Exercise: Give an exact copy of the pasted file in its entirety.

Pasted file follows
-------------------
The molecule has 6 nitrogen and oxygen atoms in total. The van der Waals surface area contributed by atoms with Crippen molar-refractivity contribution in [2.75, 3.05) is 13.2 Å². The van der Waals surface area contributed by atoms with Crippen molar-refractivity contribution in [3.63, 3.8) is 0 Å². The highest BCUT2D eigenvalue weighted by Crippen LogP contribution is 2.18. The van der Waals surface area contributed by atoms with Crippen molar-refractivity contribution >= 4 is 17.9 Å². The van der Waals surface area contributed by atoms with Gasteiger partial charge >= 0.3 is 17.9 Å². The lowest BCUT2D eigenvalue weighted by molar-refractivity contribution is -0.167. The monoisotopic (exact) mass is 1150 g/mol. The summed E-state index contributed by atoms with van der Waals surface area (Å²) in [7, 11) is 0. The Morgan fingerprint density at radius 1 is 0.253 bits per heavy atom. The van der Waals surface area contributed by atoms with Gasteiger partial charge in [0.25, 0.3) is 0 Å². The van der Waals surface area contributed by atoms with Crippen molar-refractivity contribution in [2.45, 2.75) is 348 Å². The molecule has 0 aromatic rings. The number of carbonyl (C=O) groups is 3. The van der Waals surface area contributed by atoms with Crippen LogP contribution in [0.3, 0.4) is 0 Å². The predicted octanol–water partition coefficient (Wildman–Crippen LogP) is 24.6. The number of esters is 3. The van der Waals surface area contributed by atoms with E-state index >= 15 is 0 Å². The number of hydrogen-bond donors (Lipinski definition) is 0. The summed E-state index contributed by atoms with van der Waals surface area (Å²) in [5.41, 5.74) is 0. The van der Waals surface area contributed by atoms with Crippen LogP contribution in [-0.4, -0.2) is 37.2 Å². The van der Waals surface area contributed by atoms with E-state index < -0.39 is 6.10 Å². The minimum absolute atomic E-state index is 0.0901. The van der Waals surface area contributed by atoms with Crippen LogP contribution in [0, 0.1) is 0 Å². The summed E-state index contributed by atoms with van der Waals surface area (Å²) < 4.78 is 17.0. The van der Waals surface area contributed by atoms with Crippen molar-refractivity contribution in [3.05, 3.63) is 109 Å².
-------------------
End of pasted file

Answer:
The molecule has 6 nitrogen and oxygen atoms in total. The van der Waals surface area contributed by atoms with Crippen molar-refractivity contribution in [2.75, 3.05) is 13.2 Å². The van der Waals surface area contributed by atoms with Crippen molar-refractivity contribution in [3.63, 3.8) is 0 Å². The highest BCUT2D eigenvalue weighted by Crippen LogP contribution is 2.18. The van der Waals surface area contributed by atoms with Crippen molar-refractivity contribution >= 4 is 17.9 Å². The van der Waals surface area contributed by atoms with Gasteiger partial charge >= 0.3 is 17.9 Å². The lowest BCUT2D eigenvalue weighted by molar-refractivity contribution is -0.167. The monoisotopic (exact) mass is 1150 g/mol. The summed E-state index contributed by atoms with van der Waals surface area (Å²) in [7, 11) is 0. The Morgan fingerprint density at radius 1 is 0.253 bits per heavy atom. The van der Waals surface area contributed by atoms with Gasteiger partial charge in [0.25, 0.3) is 0 Å². The van der Waals surface area contributed by atoms with Crippen molar-refractivity contribution in [2.45, 2.75) is 348 Å². The molecule has 0 aromatic rings. The number of carbonyl (C=O) groups is 3. The van der Waals surface area contributed by atoms with Crippen LogP contribution in [0.3, 0.4) is 0 Å². The predicted octanol–water partition coefficient (Wildman–Crippen LogP) is 24.6. The number of esters is 3. The van der Waals surface area contributed by atoms with E-state index >= 15 is 0 Å². The number of hydrogen-bond donors (Lipinski definition) is 0. The summed E-state index contributed by atoms with van der Waals surface area (Å²) in [5.41, 5.74) is 0. The van der Waals surface area contributed by atoms with Crippen LogP contribution in [-0.4, -0.2) is 37.2 Å². The van der Waals surface area contributed by atoms with E-state index < -0.39 is 6.10 Å². The minimum absolute atomic E-state index is 0.0901. The van der Waals surface area contributed by atoms with Crippen LogP contribution in [0, 0.1) is 0 Å². The summed E-state index contributed by atoms with van der Waals surface area (Å²) < 4.78 is 17.0. The van der Waals surface area contributed by atoms with Crippen molar-refractivity contribution in [3.05, 3.63) is 109 Å².